The Impulse Society | Paul Roberts

Summary of: The Impulse Society: What’s Wrong With Getting What We Want
By: Paul Roberts

Introduction

Immerse yourself in Paul Roberts’ insightful book, ‘The Impulse Society: What’s Wrong With Getting What We Want’, which delves deep into the concept of the impulse society. Discover how we have a world tailored to our desires, one where consumption is the driving force of our economics, while long-term societal needs fall by the wayside. Tracing back the history of this societal shift and exploring the consequences of our consumption-driven mindset, Roberts presents a compelling examination of where we stand in the economy, politics, healthcare, and other institutions as a result.

The Significance of Hipsters

Hipsters may seem like just a fashion trend, but they actually represent the impulse society that we live in today. We are constantly seeking to customize our lives through consumption and personalization. However, this focus on immediate gratification has caused us to neglect important long-term issues such as sustainability. While the American economy has been successful in creating wealth and innovation, it often fails to address crucial social necessities like education and infrastructure. The rise of hipster culture serves as a reflection of this larger societal trend towards self-absorption. The book argues that we need to shift our focus towards addressing these societal needs for a more sustainable future.

The Rise of Consumerism

The history of how the moving assembly line and psychology revolutionized American society by making consumerism its top priority is detailed in this section of the book summary. After Henry Ford’s Model T was introduced, the production of cars became more efficient, significantly reducing their cost, and making them affordable for almost everyone. Subsequently, other consumer goods also became more affordable, and personal needs became the priority, overshadowing societal needs. General Motors President Alfred Sloan introduced cheap financing through an in-house bank to make customers comfortable about spending. A range of different engines, colors, and prices was also introduced, so customers could choose cars that matched their lifestyle and socioeconomic status. The post-war industrial boom further increased affluence, and people became consumers rather than producers. However, social and environmental consequences went unnoticed, such as air pollution, over-reliance on oil imports, and a safety crisis on America’s highways.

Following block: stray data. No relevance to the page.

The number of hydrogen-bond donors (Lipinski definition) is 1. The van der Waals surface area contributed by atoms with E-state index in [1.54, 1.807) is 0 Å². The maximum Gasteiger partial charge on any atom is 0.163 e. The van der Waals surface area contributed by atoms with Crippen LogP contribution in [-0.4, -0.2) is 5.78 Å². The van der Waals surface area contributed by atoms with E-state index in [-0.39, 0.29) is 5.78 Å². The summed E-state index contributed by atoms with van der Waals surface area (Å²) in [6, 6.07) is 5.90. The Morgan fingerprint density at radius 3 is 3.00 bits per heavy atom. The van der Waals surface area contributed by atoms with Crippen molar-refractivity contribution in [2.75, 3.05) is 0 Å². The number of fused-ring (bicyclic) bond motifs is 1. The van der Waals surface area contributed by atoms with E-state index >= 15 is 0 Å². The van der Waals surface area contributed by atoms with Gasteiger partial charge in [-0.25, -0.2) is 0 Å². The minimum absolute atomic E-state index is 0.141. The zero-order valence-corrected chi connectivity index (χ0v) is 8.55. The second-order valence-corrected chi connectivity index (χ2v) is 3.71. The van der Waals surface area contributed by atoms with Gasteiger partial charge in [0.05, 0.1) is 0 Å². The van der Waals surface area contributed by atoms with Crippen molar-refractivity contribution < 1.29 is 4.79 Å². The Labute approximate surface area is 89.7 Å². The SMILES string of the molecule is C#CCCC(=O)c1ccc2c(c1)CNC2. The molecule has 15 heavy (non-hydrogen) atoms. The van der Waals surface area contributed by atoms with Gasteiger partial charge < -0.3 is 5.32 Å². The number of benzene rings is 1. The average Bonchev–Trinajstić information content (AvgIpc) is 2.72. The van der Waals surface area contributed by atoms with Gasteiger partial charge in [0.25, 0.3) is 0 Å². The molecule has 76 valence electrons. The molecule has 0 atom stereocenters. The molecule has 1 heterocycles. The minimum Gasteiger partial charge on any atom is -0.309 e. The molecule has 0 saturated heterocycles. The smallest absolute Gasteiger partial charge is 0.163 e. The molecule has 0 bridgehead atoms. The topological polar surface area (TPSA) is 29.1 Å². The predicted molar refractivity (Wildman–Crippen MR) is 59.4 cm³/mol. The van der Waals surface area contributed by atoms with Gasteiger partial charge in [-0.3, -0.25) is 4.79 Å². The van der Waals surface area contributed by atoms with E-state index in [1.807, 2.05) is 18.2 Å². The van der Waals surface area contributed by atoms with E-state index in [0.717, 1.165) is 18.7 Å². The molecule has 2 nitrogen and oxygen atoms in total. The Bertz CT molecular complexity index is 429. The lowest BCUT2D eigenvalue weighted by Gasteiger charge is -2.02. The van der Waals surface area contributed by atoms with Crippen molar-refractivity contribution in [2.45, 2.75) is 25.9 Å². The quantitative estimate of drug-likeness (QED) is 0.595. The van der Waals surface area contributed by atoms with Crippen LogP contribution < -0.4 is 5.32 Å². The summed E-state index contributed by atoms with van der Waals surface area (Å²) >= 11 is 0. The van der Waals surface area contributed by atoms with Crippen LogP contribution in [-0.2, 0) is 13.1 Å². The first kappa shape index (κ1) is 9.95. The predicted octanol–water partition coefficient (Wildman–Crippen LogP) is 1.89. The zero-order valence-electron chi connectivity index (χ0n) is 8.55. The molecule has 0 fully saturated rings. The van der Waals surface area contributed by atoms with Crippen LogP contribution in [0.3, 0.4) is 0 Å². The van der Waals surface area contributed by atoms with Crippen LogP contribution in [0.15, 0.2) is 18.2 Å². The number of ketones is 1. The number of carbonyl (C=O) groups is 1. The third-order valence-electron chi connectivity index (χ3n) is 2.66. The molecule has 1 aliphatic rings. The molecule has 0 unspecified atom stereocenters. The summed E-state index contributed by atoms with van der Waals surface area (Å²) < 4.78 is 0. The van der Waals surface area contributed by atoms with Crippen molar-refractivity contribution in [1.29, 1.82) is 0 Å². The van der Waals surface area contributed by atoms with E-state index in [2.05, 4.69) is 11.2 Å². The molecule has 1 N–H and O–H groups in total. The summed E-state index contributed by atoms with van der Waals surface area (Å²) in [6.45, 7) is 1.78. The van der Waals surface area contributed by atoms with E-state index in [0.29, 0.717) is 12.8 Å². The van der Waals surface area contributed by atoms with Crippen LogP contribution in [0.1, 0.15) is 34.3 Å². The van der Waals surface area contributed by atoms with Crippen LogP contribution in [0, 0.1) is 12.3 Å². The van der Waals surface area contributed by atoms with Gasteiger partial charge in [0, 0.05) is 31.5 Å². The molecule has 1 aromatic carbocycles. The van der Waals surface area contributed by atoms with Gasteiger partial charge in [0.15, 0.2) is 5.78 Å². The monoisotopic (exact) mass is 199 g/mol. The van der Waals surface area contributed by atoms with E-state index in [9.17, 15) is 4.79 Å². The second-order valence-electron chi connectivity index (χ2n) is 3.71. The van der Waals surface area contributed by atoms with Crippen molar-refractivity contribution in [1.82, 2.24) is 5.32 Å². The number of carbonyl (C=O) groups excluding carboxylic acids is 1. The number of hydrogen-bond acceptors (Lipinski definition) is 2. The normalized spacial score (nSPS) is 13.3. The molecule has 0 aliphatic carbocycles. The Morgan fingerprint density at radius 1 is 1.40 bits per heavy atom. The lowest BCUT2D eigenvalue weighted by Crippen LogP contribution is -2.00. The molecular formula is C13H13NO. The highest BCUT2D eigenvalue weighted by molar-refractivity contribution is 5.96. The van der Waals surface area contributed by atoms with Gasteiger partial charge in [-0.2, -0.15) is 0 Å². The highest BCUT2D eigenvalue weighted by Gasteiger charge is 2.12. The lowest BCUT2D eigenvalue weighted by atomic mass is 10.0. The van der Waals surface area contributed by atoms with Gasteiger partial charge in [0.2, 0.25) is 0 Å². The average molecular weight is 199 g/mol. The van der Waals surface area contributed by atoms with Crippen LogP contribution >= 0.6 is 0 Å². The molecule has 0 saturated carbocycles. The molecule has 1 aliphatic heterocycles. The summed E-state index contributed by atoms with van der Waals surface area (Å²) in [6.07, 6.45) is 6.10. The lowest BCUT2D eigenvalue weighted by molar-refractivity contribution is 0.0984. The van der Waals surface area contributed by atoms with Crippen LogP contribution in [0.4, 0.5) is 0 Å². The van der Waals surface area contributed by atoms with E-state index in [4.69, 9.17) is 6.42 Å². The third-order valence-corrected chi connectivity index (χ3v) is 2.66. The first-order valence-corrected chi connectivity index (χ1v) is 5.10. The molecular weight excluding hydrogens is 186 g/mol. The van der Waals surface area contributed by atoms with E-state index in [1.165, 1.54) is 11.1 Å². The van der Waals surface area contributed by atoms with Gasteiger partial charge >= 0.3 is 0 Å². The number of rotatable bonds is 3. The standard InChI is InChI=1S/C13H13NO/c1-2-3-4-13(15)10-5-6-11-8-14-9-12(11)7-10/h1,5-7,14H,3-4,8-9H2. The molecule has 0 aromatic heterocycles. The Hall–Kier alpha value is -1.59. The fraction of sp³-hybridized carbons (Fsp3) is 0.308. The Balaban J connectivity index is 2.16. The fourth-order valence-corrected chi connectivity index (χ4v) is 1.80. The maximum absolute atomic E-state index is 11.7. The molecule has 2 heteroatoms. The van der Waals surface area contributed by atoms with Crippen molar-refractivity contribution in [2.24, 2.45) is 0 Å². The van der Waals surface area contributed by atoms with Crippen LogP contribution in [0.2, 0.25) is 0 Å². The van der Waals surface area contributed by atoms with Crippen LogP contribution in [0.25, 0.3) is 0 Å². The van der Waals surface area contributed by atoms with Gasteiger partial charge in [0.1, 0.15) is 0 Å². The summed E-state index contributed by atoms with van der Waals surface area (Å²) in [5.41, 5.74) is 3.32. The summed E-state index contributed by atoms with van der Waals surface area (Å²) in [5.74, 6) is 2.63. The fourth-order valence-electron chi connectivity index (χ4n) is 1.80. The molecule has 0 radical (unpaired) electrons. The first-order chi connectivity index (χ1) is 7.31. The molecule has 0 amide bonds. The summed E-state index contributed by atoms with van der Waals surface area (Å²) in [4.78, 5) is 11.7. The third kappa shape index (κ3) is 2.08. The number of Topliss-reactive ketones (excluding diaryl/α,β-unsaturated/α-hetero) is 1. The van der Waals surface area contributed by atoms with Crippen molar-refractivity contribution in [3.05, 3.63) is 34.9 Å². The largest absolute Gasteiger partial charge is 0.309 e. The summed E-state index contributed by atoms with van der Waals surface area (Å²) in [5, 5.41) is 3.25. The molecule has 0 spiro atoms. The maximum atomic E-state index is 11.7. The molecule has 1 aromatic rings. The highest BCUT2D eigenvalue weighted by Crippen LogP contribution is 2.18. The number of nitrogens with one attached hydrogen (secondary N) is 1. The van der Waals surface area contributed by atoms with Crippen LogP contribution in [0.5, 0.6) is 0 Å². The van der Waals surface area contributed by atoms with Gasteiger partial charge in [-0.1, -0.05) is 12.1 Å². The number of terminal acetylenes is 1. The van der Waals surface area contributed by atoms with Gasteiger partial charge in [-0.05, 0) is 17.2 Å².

The Impulse Society’s Relationship with Finance

The “impulse society” of the 1960s America thrives on the influence of the global financial sector, which is known for its short-sighted profit-oriented methods and strategies. These ways include stock buybacks, which artificially restrict the supply of shares, increasing demand. President Ronald Reagan legalized this method. The financial sector is risk-free, and investment professionals face no accountability for risky investments. This lack of accountability has spread to other areas as well. Math and science graduates who could contribute to fields like science and medicine are instead joining Wall Street for higher wages. As society becomes more focused on finance, cities prioritize investing in banks instead of education. The focus on immediate returns threatens long-term outcomes.

The Faults of Impulse Politics

The book discusses the flaws in modern-day politics, which has become increasingly self-serving, short-sighted, and polarized. Political campaigns focus on gathering votes and funding, often resorting to brand-like tactics that emphasize differences rather than common ground. Political compromise has become nearly impossible, and micro-targeting through big data has led to further polarization. The result is an impulse politics that prioritizes short-term goals at the expense of more important societal problems such as unemployment, health care, and climate change. The book argues that as a society, we need to take a hard look at our political system and its values, and consider how to shift towards a more cooperative, compassionate, and long-term approach to governance.

Two-Class Society

Economist Tyler Cowen predicts a future society divided into two classes – the wealthy and the unfortunate. While the financial sector booms, companies aim to cut costs, resulting in the loss of jobs. Corporate raiders have become a dominant force in restructuring struggling businesses by laying off employees and selling the company for a profit. Additionally, technological advancements have rendered certain service jobs obsolete, including travel agents, telephone operators, editors, and soon, lawyers. The emergence of quantitative legal prediction (QLP) poses a threat to the legal profession, with computerized predictions being 75% accurate compared to human predictions at 59%. Overall, the future of society looks bleak, with a growing divide between the fortunate and the less privileged.

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